Volume 21

Letter from the Editor

by Philip H. DeVoe
Dear Reader, The Georgetown Journal of Law & Public Policy is proud to present the final issue of Volume 21. This special issue contains a series of papers presented at “The Ethics of Effective Altruism and Social Entrepreneurship,” a symposium hosted by the Georgetown Institute for the Study of Markets and Ethics. We are publishing […]

The Moral Status of Beneficence

by Ryan W. Davis
What do we owe distant strangers? Effective altruists, as well as philosophers, have offered differing views. A demanding answer holds that we are subject to strong moral requirements to provide aid, the satisfaction of which may undermine other values associated with living one’s own life. Another answer, popular among philosophers, is moderate: We are subject […]

Why Ten Percent?

by Amy Berg
While effective altruists (EAs) spend a lot of time researching which ways to do good are the most effective, historically many have assumed, with relatively little argument, that the benchmark for membership in the movement is a com-mitment to donate 10% of your earnings. This points to an asymmetry between the two halves of effective […]

Effective Altruism, Global Justice, and Individual Obligations

by Brian Berkey
On at least most accounts of what global justice requires, those living in severe poverty around the world are unjustly disadvantaged. Remedying this unjust disadvantage requires (perhaps among other things) that resources currently possessed by well-off people are deployed in ways that will improve the lives of the poor. In this article, I argue that, […]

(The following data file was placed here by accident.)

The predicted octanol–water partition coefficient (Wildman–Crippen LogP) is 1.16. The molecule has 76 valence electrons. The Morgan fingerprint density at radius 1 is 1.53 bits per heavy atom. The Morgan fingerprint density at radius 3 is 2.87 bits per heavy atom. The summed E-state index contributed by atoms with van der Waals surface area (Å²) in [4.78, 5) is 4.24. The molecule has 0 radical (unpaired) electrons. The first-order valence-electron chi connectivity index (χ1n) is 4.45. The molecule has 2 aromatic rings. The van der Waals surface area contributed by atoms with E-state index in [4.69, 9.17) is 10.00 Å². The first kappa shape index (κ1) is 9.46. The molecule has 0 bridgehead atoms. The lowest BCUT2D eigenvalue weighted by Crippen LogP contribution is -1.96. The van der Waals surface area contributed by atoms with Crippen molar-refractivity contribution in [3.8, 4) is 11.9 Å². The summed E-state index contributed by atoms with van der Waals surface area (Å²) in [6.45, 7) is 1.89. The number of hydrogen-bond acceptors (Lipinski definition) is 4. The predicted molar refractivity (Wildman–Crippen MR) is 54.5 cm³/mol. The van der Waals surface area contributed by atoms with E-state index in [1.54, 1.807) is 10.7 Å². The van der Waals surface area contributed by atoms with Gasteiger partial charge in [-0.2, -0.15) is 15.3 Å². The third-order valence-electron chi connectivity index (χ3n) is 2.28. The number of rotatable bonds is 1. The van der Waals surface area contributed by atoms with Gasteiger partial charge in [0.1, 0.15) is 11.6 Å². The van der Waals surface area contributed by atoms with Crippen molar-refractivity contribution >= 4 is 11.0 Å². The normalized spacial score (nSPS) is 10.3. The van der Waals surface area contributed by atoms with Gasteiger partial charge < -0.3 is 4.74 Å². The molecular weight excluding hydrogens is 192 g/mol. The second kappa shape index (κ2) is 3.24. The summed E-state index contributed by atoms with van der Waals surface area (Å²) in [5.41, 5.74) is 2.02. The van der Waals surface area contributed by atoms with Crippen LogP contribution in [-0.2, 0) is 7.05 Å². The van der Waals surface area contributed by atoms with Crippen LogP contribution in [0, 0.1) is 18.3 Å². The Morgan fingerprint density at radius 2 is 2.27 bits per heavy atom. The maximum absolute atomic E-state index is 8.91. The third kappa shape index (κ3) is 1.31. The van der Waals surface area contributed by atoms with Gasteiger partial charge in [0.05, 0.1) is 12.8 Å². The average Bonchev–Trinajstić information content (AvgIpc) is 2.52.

When We Don’t Know What We Owe

by Joshua Stein
Uncertainty complicates analysis of practical and moral decision making. This paper argues that these problems are acute and underdeveloped in Effective Altruism. The paper argues that some parts of Effective Altruism, as a theory, can be salvaged by improving application of tools in practical reasoning and rational choice (along with some minor shifts in background […]

How to Express Improvements in Animal Welfare in DALYs-averted

by Bob Fischer
Effective altruists (EAs) want to do as much good as possible with the charitable resources available to them. If EAs want to do the most good per dollar spent—that is, if they want to maximize cost-effectiveness—they need a common currency for comparing very different interventions. GiveWell, Open Philanthropy, Founders Pledge, and many other effective altruist […]

Is It All For Nothing? On the Futility Objection to Individual Environmental and Political Action

by Christopher Freiman
Swapping your gas-guzzling SUV for an electric car will not make a difference to the overall state of the environment. Since our individual efforts to combat cli-mate change are usually futile, a number of philosophers have suggested that we have no duty to cut our emissions; instead, we have a duty to promote effective environmental […]

Assessing Evidence for Purposes of Effective Altruism

by Kathryn E. Joyce
Effective altruism (EA) embraces an evidence-based approach to charitable giving that resonates with the broader evidence-based policy (EBP) movement in medicine, education, and other areas of social policy. EBP holds that decisions about how to produce desired outcomes should be based on evidence of effectiveness from scientific research rather than conventions, intuitions, or personal impressions […]

Saving the World Starts at Home

by Brandon Warmke
In The Most Good You Can Do: How Effective Altruism Is Changing Ideas About Living Ethically, Peter Singer tells us that effective altruism is “a philosophy and social movement which applies evidence and reason to working out the most effective ways to improve the world.” What are these ways of improving the world? Helpfully, Singer describes […]